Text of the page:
Innovation Grows Out of Junior Seminars
Two Junior Seminar classes taught by Liz Olson, assistant professor of global health & development and environmental studies, each presented their community-focused projects to the campus community on April 26 in Carr Hall.
First, the Environmental Science/Studies Junior Seminar presented their project, designed to inform community members in northwestern Pennsylvania about hydraulic fracturing for natural gas. They presented their informational booklet, which has been distributed to local township and county offices.
Students in the Junior Seminar on Medical Anthropology and Global Health, also led by Professor Olson, gave a dynamic presentation about growing medicinal herbs in local gardens. This project involved the creation of “The Conceptual Apothecary,” and the introduction of holistic medicinal practices to the local community.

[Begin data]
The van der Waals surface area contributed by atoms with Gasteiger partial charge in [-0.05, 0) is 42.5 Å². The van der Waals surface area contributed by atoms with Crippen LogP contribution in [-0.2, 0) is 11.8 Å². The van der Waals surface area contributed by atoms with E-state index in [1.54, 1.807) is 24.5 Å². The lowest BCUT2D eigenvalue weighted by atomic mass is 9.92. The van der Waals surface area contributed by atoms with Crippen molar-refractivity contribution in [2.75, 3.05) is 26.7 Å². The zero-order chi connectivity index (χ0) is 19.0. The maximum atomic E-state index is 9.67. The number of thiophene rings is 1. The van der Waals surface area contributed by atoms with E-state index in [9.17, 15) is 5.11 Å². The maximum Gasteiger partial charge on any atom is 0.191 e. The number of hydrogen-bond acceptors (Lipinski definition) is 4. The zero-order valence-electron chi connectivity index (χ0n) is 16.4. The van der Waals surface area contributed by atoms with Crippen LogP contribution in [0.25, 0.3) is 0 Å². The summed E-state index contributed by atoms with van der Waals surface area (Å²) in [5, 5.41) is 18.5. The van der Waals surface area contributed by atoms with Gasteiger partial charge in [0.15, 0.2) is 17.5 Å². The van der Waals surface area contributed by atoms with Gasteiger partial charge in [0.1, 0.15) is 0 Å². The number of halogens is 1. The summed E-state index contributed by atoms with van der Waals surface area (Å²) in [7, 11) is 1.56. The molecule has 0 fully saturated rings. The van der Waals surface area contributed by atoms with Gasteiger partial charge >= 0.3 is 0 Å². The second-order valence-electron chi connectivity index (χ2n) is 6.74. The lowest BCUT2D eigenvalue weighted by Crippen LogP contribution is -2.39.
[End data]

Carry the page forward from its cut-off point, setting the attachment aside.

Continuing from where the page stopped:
The first three phases of the project included:
(1) Examining the use of medicinal plants and herbs in the Meadville area;
(2) Selecting plants and herbs for the Allegheny campus farm (Carr-den);
and (3) Community outreach.
Although it is not yet determined how the plants and herbs will be used, class-based assignments led by Dr. Olson will continue the incorporation of these plants throughout the year. Projects will range from assistance in maintaining the plants, to harvesting and using the herbs and plants to potentially create products (e.g., infusions, essential oils, foods, or other botanical remedies).
The Medical Anthropology class will also be presenting their project about growing and integrating medicinal herbs at the Woodcock Creek Nature Center on May 6 at 4:30 p.m. and again at the Meadville Second Saturday Community Market on May 11 at 9 a.m. at the Meadville Market House.